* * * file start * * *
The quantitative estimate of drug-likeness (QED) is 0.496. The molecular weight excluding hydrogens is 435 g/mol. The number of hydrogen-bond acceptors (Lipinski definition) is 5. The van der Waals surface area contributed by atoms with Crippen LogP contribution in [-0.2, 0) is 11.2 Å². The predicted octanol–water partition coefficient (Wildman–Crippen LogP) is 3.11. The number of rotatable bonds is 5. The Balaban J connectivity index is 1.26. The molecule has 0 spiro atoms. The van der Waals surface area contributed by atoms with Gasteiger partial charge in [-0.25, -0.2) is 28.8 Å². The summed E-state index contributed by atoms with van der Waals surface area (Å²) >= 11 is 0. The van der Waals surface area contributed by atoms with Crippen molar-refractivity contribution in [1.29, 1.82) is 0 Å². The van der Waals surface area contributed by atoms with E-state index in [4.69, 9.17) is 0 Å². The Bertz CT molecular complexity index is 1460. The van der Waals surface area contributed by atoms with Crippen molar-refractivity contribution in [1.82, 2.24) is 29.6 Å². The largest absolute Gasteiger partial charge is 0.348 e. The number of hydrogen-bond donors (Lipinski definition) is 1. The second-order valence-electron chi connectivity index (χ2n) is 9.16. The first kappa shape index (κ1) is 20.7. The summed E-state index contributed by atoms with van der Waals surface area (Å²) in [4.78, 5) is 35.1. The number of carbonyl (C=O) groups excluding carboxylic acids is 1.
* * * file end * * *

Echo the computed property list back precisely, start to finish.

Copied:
The quantitative estimate of drug-likeness (QED) is 0.496. The molecular weight excluding hydrogens is 435 g/mol. The number of hydrogen-bond acceptors (Lipinski definition) is 5. The van der Waals surface area contributed by atoms with Crippen LogP contribution in [-0.2, 0) is 11.2 Å². The predicted octanol–water partition coefficient (Wildman–Crippen LogP) is 3.11. The number of rotatable bonds is 5. The Balaban J connectivity index is 1.26. The molecule has 0 spiro atoms. The van der Waals surface area contributed by atoms with Gasteiger partial charge in [-0.25, -0.2) is 28.8 Å². The summed E-state index contributed by atoms with van der Waals surface area (Å²) >= 11 is 0. The van der Waals surface area contributed by atoms with Crippen molar-refractivity contribution in [1.29, 1.82) is 0 Å². The van der Waals surface area contributed by atoms with E-state index in [4.69, 9.17) is 0 Å². The Bertz CT molecular complexity index is 1460. The van der Waals surface area contributed by atoms with Crippen molar-refractivity contribution in [1.82, 2.24) is 29.6 Å². The largest absolute Gasteiger partial charge is 0.348 e. The number of hydrogen-bond donors (Lipinski definition) is 1. The second-order valence-electron chi connectivity index (χ2n) is 9.16. The first kappa shape index (κ1) is 20.7. The summed E-state index contributed by atoms with van der Waals surface area (Å²) in [4.78, 5) is 35.1. The number of carbonyl (C=O) groups excluding carboxylic acids is 1.